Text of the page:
Our seascape prospect and dreams of island life became hemmed in by a modern estate at the top of the hill. It had flights of concrete steps leading downwards. My master glared at my mistress. Wordlessly, she gamely bumped her cycle down the treads whilst leaning backwards to counterbalance the weight of it. He disconnected the trailer from his bike and carried each burden down, flight after steep flight. Not a word passed between them.
My trailer was designed for the carriage of children and as such, it can convert into a, rather wide, pushchair. The bar at the rear can be compressed to another in order to act as a brake. My mute mistress engaged the said brake on the abrupt slope below the steps. This enabled my poor master to lower the (now) entire contraption to the valley base. A quick glimpse of the sea, attached to a sandy beach was attended by the equally abrupt upturn of the pathway. As they trudged upward, the path turned into a muddy track beneath a hollow of gnarled trees. She had overtaken him by now and kept turning to peer at his purple face. Later, she confided that she actually believed he was having heart problems. His pace was slow and laboured, his breathing sounded strained and sweat dripped from his brow. She abandoned her bike up ahead and scurried back down to help him by pushing the rear of the trailer. And that was the moment when she found that the brake was still engaged. She had forgotten to take it off, and so her unfortunate husband had been struggling valiantly to literally drag the cumbersome burden up the mount. I cannot repeat the torrent of abusive invective that spurted forth from his mouth. Suffice to say that he believed he had ample grounds for instant divorce, but was keeping the option of uxoricide firmly open. (This is the word for killing your wife in case you needed clarification!)
The tunnel of trees tightened and the path followed suit. Soon it became a winding trail of only a boot’s width. The trailer had to be disconnected once again and both humans had to manhandle each bike and the trailer along the sections of path. It was steep, slippery, narrow, and once the trees peeled back, extremely hot. It took them aeons to get each encumbrance to the end, where, thankfully, a metalled road lay. Several hikers came past and innocently inquired why they were trying to cycle the Coast path, did they not realise it was a walking trail? ‘I didn’t’ spat my master through gritted teeth, as he rubbed his many nettle rashes with dock leaves.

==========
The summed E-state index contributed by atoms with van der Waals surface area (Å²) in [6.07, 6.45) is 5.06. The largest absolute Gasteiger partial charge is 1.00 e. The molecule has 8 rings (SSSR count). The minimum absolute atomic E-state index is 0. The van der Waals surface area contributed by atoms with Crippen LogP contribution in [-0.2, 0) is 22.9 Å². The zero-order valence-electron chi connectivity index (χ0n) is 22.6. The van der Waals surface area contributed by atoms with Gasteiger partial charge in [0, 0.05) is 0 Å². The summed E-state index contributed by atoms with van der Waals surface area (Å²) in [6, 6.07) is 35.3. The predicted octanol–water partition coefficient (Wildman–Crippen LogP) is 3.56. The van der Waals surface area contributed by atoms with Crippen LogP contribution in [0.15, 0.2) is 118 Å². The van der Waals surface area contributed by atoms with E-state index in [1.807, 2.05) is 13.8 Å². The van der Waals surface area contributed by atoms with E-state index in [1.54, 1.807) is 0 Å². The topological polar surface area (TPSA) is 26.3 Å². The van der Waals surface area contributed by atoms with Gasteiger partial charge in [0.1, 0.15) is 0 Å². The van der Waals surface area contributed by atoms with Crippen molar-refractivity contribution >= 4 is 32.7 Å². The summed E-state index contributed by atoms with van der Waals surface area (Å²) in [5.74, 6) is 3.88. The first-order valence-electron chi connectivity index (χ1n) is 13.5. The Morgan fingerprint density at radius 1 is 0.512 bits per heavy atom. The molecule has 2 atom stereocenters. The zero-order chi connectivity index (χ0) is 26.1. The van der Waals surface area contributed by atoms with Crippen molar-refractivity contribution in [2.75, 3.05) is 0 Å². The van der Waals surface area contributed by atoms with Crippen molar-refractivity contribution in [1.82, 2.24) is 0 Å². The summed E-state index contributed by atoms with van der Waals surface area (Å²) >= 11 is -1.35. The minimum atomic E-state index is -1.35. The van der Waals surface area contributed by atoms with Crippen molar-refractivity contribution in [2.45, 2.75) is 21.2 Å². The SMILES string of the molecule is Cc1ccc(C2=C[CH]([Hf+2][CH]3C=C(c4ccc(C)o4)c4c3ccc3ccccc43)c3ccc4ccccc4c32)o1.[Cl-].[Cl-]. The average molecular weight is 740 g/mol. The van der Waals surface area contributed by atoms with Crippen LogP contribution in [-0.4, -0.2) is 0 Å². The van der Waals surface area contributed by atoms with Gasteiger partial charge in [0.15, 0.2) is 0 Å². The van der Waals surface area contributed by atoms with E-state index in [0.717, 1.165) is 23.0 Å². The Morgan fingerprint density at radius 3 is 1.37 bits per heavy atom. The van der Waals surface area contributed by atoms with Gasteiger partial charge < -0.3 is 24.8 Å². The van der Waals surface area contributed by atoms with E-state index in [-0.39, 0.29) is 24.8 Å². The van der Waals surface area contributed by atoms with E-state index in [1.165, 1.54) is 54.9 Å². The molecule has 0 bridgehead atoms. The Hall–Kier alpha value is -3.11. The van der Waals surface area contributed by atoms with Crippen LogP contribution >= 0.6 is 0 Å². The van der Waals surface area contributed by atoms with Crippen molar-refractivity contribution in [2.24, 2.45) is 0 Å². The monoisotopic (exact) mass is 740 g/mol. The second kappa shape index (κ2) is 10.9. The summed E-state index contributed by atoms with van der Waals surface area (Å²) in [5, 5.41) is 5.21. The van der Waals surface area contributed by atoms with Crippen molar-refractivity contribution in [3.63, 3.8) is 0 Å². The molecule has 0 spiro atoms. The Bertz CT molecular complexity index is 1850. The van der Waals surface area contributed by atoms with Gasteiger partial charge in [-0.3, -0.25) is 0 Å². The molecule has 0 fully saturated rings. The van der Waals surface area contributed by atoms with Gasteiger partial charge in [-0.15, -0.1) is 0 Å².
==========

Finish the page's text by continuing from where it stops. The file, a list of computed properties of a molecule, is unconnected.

The Inn on the Shore at Downderry, with its superlative maritime vista, succeeded in downgrading the marital tension from deep-frozen to merely frost-bitten. The tasty seafood sandwiches and strong ale were a pertinent factor in this.
We then cut across the Rame Head peninsula through Antony, stopping for another ‘conjugality-improving’ pint, before bowling onto the free ferry across to Plymouth. There followed a rather harassing ride through the fume-laden, frantic streets of the city to the train station. Tickets were purchased for our rather unusual ensemble by my male human whilst the rest of us hid well out of sight. Tentative inquiries of our legality to travel as we boarded, were brushed off by my master with a blood-curdling glare. No-one and nothing was going to stop him returning home that instant. Enough was enough!